"You should follow the principles that are true for you"; "what's right and wrong is just what your culture tells you is right and wrong"; "no-one else can tell you that your morality isn't the right one".
Sound familiar? Anyone who has taught Intro to Ethics (and probably a lot of other intro classes too) has probably heard statements like this on a pretty regular basis. At its worst, the knee-jerk relativism to which many students instinctively revert can seem like it's going to render the entire class pointless.* Why worry about the arguments for and against utilitarianism or Kantianism if it's all relative anyway? Now we're at the end of the school year, I'm finding myself wondering if there's any way to tackle this phenomenon that's going to work better than what I've tried so far, and I'd love to have some help from my fellow Cocooners. To get us started, here are a few strategies I've either tried or thought of trying:
1) The "nip it in the bud" approach
When I look at other people's syllabuses for Intro to Ethics classes, I often see an article like James Rachels's "Why Morality is not Relative" as the first reading assignment. Clearly the thinking here is that some crisp distinctions and arguments ought to nip the problem in the bud and make sure that knee-jerk relativism doesn't survive past the first week of class. I can certainly see the appeal of this strategy, but it also leaves me with some questions: a) will it work? and b) would I even want it to work?
On the first point: my experience in intro classes is that we need to spend a lot of time on an issue if students are really going to come to grips with it, and I'm not convinced that the issue of relativism is any different. Maybe in two or three weeks we could begin to get a good sense of the arguments, but at that point it might start to feel like the issue of relativism is taking over the whole class, with no guarantee that the question will have been "nipped in the bud" in any definitive way.
With respect to (b): in my more sympathetic moments, I'm often inclined to think that students have good reasons for their relativism. They've been brought up in a culture riddled with spin, lies, and bullshit, and have become quite rightly suspicious of anyone claiming to be selling them any kind of absolute or universal truth. In many cases, their relativism seems like the first blossoming of a genuinely independent mind, and I'm not sure that's something I really want to nip in the bud. In general, my approach to teaching philosophy is not to try to convince them of my views, but to help them to cultivate and deepen their own, so why should my approach to this issue be any different?
2. The "bypass" approach
In my experience, students are much more likely to revert to knee-jerk relativism in the context of certain kinds of discussion. If we're talking in very general terms about "how one ought to live", the pull of relativism is very strong. One thing I've discovered, however, is that there are certain questions that simply seem to bypass the possibility of relativism altogether. Friendship is a great example: I'm not sure I've met a single student who didn't have quite strong views about how to be a good friend, and almost none of them are tempted by the idea that we all have the right to define friendship however we like. The most obvious reason for this is that friendship is something that has very immediate significance for them: when you're in college, one of the things that matters most is the question of how to be a good friend. This phenomenon has tempted me simply to "bypass" the problem of knee-jerk relativism altogether by focusing on issues like friendship where it's unlikely to come up. The main drawback, I think, is that as soon as we get on to larger moral issues, knee-jerk relativism is likely to rear its head again, and then it's going to feel like we've not so much bypassed the problem as avoided it.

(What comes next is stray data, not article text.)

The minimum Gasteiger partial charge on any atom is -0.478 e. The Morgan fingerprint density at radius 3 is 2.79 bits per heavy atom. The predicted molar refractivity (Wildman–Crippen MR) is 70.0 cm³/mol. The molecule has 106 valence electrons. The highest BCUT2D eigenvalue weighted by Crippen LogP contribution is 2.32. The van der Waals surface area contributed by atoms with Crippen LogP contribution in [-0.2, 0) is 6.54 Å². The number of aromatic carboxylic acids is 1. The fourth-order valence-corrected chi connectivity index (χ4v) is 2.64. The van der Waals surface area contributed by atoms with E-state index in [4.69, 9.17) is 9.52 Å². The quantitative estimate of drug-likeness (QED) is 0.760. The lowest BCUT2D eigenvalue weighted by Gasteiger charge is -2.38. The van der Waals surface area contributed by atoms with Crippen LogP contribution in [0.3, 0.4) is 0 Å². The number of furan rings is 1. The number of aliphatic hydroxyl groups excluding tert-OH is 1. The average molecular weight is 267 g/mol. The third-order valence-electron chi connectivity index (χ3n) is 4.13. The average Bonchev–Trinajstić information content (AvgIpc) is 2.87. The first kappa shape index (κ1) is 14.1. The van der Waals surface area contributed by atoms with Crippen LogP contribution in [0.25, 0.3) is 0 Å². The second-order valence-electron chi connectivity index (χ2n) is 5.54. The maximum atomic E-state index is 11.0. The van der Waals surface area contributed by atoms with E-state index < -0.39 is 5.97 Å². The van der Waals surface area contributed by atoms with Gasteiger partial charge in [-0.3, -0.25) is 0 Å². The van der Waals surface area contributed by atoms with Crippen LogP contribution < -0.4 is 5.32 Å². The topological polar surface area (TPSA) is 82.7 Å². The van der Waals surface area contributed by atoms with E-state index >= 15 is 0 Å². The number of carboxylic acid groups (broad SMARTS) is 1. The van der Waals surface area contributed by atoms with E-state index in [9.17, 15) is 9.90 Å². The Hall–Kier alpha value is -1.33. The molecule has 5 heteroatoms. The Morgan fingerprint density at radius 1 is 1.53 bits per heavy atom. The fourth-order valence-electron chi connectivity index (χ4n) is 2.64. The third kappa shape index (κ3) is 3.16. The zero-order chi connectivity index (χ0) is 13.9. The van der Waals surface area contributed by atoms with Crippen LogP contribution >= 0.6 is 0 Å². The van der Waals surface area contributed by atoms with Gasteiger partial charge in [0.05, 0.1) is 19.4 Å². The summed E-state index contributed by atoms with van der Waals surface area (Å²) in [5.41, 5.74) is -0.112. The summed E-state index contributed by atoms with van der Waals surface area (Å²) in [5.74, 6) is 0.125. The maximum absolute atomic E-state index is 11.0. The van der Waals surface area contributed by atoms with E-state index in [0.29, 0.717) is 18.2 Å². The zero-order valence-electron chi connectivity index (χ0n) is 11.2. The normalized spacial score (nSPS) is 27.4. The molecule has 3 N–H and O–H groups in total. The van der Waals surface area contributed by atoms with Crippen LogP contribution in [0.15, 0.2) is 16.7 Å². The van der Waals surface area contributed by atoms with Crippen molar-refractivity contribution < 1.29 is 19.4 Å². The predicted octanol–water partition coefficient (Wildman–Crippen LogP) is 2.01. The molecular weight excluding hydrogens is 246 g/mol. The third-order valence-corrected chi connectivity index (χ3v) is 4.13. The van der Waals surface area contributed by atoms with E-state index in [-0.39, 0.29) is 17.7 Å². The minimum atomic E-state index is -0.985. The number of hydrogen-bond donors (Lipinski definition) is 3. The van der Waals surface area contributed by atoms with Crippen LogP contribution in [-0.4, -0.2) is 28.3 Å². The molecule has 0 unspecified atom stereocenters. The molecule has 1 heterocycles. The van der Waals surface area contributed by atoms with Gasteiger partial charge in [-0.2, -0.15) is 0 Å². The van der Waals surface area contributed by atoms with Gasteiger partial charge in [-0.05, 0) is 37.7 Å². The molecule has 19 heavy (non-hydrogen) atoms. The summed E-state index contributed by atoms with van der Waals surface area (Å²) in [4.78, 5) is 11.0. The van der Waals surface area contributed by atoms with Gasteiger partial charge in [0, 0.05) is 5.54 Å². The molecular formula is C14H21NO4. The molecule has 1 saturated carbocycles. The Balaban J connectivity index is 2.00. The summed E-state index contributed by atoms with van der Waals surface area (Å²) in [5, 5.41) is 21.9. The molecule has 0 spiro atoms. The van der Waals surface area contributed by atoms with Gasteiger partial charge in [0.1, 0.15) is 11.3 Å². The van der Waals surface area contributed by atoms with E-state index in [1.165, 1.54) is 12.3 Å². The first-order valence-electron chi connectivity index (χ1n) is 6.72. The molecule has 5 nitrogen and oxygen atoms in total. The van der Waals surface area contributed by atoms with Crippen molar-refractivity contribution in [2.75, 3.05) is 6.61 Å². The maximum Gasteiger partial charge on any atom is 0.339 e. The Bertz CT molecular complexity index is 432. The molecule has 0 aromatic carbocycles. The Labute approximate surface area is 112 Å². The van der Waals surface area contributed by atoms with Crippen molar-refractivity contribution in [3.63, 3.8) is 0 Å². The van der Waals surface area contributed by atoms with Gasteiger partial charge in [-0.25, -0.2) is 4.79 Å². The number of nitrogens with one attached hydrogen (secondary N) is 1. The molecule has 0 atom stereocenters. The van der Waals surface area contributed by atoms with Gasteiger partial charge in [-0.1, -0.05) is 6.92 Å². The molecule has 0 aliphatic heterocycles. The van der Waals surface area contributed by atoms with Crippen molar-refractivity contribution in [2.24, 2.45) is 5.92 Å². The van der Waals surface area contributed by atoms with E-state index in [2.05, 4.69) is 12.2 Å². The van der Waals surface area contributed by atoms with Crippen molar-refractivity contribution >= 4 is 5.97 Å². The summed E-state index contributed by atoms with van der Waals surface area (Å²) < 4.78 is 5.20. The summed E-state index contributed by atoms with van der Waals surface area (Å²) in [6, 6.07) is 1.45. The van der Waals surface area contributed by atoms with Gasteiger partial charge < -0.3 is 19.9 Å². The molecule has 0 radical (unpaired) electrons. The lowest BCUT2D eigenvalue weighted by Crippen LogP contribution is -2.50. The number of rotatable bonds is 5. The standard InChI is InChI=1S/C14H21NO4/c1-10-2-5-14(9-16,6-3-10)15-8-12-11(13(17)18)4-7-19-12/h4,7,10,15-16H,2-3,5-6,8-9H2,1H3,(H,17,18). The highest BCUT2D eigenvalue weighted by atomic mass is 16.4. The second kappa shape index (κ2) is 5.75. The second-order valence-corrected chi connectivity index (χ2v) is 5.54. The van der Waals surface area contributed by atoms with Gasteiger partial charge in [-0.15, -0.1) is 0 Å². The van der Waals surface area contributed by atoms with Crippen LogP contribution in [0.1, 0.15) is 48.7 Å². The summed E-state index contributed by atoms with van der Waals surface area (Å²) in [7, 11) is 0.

3. The "define and conquer" approach
This strategy is similar to the "nip it in the bud" approach, but slightly less directive. One thing I've tried in the past is simply to provide students with clear definitions of various forms of relativism, subjectivism, etc., and make it clear to them that these positions are significantly different from (and in some cases probably inconsistent with) some kind of general principle of toleration. The hope here is that students will come to see (in an almost Wittgenstein-y therapeutic way) that knee-jerk relativism isn't really the position they want anyway, without any attempt on my part to argue them out of it. I think this approach has some potential, but one drawback is that, at least in my experience, if you give students a "menu" of different positions they will often plump for the one that sounds good to them without much consideration of the arguments, and then continue to identify with that position throughout the class in an almost religious way. In a way, this worry is similar to the one about the "nip it in the bud" approach - i.e. that it risks giving relativism too much air time.
So: those are some of the strategies I've tried, and some of my concerns about each of them. How do you approach this issue? Do you use any of the strategies above? Something different? How has it gone? I'd love to know!
*I'm aware that although I'm using the word "relativism", some of the positions I'm talking about here would probably be better described as some form of radical subjectivism. I've stuck with "relativism" just to keep it simple, but I think the basic point applies no matter what variant you're dealing with.